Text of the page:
A nonprofit in New England is training puppies to help soldiers who are returning home from war with post-traumatic stress disorder.
The problem is that the demand is high and there isn't enough boarding room to train more puppies.
Clear Path for Veterans New England, a wellness-focused organization helping veterans, is asking for people to help provide temporary foster homes while puppies are trained.
Fitch, a 10-month-old Labrador retriever, is training to become a service dog. Once certified, he'll be paired with a veteran who is having trouble adjusting to civilian life.
"They're basically trained as puppies and it can take 18 to 24 months to fully train a dog to be a service dog, certified," said Ryan Burnett, the K-9 program manager at Clear Path for Veterans New England.
He said that veterans are dealing with post-traumatic stress disorder and difficult situations in their past and present.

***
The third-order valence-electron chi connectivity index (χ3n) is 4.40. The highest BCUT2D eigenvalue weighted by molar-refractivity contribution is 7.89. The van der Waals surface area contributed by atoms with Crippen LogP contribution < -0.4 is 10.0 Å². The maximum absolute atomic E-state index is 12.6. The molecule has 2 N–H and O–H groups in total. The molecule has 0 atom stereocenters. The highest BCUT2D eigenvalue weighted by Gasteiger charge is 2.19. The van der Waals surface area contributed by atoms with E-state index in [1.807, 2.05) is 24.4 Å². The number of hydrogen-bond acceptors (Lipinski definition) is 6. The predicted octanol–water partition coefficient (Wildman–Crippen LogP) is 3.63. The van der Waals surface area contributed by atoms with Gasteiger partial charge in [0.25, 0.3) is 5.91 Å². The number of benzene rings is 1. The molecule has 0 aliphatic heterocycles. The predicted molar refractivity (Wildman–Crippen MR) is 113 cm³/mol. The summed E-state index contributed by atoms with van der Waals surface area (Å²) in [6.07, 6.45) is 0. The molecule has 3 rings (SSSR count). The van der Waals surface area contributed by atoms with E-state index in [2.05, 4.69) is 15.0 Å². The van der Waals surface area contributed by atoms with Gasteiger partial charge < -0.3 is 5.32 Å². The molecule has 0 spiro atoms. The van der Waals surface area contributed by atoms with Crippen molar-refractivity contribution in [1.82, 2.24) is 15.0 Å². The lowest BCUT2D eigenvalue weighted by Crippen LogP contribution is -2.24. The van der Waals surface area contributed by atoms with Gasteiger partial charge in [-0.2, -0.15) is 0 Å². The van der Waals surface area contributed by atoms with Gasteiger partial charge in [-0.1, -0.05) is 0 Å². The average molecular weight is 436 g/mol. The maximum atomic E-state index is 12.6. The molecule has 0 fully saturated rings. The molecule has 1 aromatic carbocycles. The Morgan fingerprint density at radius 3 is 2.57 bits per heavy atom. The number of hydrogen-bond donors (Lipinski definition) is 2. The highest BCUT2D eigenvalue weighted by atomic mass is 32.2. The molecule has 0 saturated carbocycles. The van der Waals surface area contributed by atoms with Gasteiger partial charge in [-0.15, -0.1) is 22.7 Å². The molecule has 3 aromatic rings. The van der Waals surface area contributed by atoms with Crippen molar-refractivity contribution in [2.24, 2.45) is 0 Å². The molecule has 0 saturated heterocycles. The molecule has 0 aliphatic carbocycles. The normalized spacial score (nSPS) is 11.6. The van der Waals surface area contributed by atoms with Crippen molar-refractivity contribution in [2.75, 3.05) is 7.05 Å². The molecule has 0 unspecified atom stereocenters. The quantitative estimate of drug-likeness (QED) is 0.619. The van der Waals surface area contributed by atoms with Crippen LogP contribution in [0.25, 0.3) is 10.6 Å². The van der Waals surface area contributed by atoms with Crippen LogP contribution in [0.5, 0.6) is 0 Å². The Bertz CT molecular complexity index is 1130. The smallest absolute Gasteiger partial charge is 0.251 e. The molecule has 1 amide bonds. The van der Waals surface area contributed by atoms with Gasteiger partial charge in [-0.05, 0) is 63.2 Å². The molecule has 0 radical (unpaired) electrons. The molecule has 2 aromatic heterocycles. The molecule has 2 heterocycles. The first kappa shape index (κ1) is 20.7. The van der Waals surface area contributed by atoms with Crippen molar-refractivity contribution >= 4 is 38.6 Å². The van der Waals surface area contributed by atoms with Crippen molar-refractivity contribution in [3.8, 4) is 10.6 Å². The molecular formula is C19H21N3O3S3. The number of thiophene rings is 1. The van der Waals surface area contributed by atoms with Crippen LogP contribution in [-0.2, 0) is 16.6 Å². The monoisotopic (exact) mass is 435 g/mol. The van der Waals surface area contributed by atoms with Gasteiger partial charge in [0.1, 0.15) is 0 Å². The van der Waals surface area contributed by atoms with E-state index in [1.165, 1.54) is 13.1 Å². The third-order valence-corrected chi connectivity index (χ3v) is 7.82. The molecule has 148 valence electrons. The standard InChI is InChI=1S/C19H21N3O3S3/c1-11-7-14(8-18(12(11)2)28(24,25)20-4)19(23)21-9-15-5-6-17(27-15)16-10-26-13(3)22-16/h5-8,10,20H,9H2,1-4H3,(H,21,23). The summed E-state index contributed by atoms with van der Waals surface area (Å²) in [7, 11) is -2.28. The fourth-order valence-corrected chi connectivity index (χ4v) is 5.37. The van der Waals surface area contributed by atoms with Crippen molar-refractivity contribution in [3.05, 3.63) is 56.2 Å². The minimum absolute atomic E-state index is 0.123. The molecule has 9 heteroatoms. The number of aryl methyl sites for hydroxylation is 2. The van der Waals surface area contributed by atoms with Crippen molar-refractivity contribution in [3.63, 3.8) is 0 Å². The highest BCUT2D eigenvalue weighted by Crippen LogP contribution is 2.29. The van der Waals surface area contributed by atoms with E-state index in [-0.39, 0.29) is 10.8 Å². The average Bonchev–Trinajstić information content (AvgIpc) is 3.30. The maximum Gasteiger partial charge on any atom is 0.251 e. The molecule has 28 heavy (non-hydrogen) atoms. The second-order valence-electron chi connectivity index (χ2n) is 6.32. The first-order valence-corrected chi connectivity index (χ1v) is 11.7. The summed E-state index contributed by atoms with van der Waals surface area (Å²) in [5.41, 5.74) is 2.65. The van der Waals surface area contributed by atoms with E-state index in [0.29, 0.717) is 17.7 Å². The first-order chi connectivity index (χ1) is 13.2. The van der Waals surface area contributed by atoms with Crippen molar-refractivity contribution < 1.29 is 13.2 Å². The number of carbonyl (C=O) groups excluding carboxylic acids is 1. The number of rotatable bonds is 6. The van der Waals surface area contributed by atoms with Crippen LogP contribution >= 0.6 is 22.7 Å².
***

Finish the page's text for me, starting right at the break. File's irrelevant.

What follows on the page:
Clear Path is located in the basement of an old Army hospital in Devens, Massachusetts. The entire building is being renovated, and once it's complete next year, it will offer a variety of free services for veterans.
"Everything we do is tailored to a veteran's journey home," said Clear Path Vice President Donna Bulger.
She said the service dogs in the program will help veterans with their anxiety.
"That response for a veteran that's maybe been in isolation, hasn't been able to go out in public -- the service dog helps them do that," Bulger said.
There are more than 30 veterans who are ready to receive a service dog, Burnett said, but Clear Path only has three dogs in training right now.
"We are in desperate need of foster homes, of good foster families to be able to foster these dogs and to work with our trainers," he said.
Even though Fitch is very well behaved, the puppy in him still comes out.
He needs to be ready for any situation and Burnett said that's why Clear Path doesn't give untrained puppies to veterans with PTSD.
It could be up to another year before Fitch is certified and ready for action.
"Being that companion and that loving, trusting relationship that the veterans need," Burnett said.
The more foster homes the nonprofit gets, the sooner it can start training more puppies.
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